The focus of the paper is not a summary of the text, but you still need to draw concrete, specific details from the text or experience in order to provide context for your conclusions. Write a separate paragraph for each conclusion or idea you developed. Each paragraph should have its own topic sentence.
This topic sentence should clearly identify your major points, conclusions, or understandings. Conclude with a summary. Your conclusion should succinctly describe the overall lesson, feeling, or understanding you got as a result of the reading or experience. The conclusions or understandings explained in your body paragraphs should support your overall conclusion. One or two may conflict, but the majority should support your final conclusion.
Part 2 Quiz What does every good body paragraph include? A topic sentence, a conclusion or new understanding, and an explanation of how you reached that conclusion.
A thesis statement including your conclusion, a topic sentence, and an explanation of how you reached that conclusion. An introduction including your expectations, a topic sentence, and evidence supporting your topic sentence. A reflection paper is somewhat personal in that it includes your subjective feelings and opinions. Instead of revealing everything about yourself, carefully ask yourself if something is appropriate before including it in your paper.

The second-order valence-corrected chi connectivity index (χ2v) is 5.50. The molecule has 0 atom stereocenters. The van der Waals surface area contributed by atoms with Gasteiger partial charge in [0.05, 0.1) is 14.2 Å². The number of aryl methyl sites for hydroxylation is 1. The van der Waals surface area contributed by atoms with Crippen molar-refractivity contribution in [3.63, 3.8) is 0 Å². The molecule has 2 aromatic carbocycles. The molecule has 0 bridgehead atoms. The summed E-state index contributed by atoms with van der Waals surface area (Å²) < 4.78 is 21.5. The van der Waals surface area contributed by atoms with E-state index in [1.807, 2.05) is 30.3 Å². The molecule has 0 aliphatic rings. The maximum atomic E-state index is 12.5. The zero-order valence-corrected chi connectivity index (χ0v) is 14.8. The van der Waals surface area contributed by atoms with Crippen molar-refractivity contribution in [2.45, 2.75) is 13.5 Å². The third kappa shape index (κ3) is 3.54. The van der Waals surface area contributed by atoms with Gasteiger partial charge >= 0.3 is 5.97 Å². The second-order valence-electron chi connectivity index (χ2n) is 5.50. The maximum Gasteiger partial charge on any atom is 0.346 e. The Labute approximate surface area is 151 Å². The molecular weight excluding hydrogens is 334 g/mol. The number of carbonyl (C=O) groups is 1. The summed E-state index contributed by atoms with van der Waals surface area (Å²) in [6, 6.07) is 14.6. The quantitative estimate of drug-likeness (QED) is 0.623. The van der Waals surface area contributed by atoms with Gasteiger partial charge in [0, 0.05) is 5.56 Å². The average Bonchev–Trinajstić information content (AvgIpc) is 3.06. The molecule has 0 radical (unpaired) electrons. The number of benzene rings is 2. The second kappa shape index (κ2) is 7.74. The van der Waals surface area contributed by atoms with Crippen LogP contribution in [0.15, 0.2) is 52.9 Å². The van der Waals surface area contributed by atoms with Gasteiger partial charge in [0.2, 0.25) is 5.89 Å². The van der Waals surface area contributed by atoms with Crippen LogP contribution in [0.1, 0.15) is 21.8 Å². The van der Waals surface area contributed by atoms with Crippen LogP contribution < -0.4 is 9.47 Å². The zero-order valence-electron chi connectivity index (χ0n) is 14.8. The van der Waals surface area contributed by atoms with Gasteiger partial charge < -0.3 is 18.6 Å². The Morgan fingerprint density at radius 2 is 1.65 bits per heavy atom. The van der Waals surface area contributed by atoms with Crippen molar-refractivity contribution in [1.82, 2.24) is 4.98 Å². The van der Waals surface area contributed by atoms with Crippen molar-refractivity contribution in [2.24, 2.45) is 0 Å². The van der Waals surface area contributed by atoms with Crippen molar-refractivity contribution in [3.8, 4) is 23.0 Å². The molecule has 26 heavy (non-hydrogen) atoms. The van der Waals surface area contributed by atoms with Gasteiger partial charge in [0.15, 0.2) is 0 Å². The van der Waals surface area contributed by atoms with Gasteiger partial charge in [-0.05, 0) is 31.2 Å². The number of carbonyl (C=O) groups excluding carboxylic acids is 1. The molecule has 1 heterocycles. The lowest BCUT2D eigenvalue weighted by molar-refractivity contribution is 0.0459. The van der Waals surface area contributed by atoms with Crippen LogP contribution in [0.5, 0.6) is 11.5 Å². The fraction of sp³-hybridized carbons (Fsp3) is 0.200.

If you feel uncomfortable about a personal issue that affects the conclusions you reached, it is wisest not to include personal details about it. If a certain issue is unavoidable but you feel uncomfortable revealing your personal experiences or feelings regarding it, write about the issue in more general terms. Identify the issue itself and indicate concerns you have professionally or academically.
Maintain a professional or academic tone. A reflection paper is personal and objective, but you should still keep your thoughts organized and sensible.
Avoid dragging someone else down in your writing. If a particular person made the experience you are reflecting on difficult, unpleasant, or uncomfortable, you must still maintain a level of detachment as you describe that person's influence. Avoid slang and always use correct spelling and grammar. Do not treat it as a personal journal entry. Check and double-check your spelling and grammar after you finish your paper. Review your reflection paper at the sentence level.